The sickness absence rate among Dutch employees averaged 4.0 percent in 2005, the same figure as in 2004. Fewer employees were reported ill, but the average absence period was longer, according to figures published by Statistics Netherlands. Agriculture and fisheries, care, education and financial institutions are not included in the overall sickness absence rate.
Absence due to sickness low in second year
Since 2004, sick employees are entitled to continued wage payment during a maximum period of two years, instead of one year. Absence due to illness exceeding one year is taken into account since 2005. Persons who fell ill in 2004 and remained ill for more than one year accounted for only 0.1 percentage points of the average sickness absence rate of 4.0 percent in 2005.
Higher absence rate among older employees
Absence due to sickness in the age category over 45 – and notably in the 55 to 65 age group – increased in 2005. The sickness absence rate in the latter age group increased from 5.5 percent in 2004 to 6.1 percent in 2005. Employees over 55 are less frequently ill than those in the 25-55 age group, but the absence period is longer. Absence due to sickness diminished among employees under 35 last year. With 1.6 percent, the absence rate was lowest among people under 25.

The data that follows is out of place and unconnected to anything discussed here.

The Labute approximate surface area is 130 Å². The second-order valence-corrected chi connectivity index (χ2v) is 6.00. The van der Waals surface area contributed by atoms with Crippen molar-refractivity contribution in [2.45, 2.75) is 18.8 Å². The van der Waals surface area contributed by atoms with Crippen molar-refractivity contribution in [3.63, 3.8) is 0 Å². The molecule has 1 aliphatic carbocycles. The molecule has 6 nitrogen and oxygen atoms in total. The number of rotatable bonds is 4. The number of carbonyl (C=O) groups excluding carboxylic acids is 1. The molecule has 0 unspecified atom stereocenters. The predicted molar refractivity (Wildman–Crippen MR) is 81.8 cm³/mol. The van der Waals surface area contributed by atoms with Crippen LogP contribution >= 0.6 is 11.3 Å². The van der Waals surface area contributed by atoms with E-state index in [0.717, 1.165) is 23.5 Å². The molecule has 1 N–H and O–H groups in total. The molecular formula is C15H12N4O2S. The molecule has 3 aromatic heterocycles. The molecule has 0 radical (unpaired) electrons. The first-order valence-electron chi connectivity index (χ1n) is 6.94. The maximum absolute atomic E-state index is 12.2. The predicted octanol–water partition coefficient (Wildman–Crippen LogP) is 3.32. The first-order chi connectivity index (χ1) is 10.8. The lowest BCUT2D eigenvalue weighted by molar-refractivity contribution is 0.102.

Absence rate among non-western foreigners diminishing
The absence rate among people with a non-western foreign background dropped from 4.7 percent in 2004 to 4.5 percent in 2005. It decreased among all groups surveyed, excluding Surinamese. The absence rate among native Dutch employees remained unchanged (3.9 percent) relative to 2005.
Lowest rate in sector hotels and restaurants
With 2.1 percent, the lowest sickness absence rate was recorded in the sector hotels and restaurants, where the amount of young people is relatively high. Public administration had the highest absence rate, i.e. 5.4 percent. In business services, the absence rate dropped fairly considerably from 3.5 to 3.1 percent.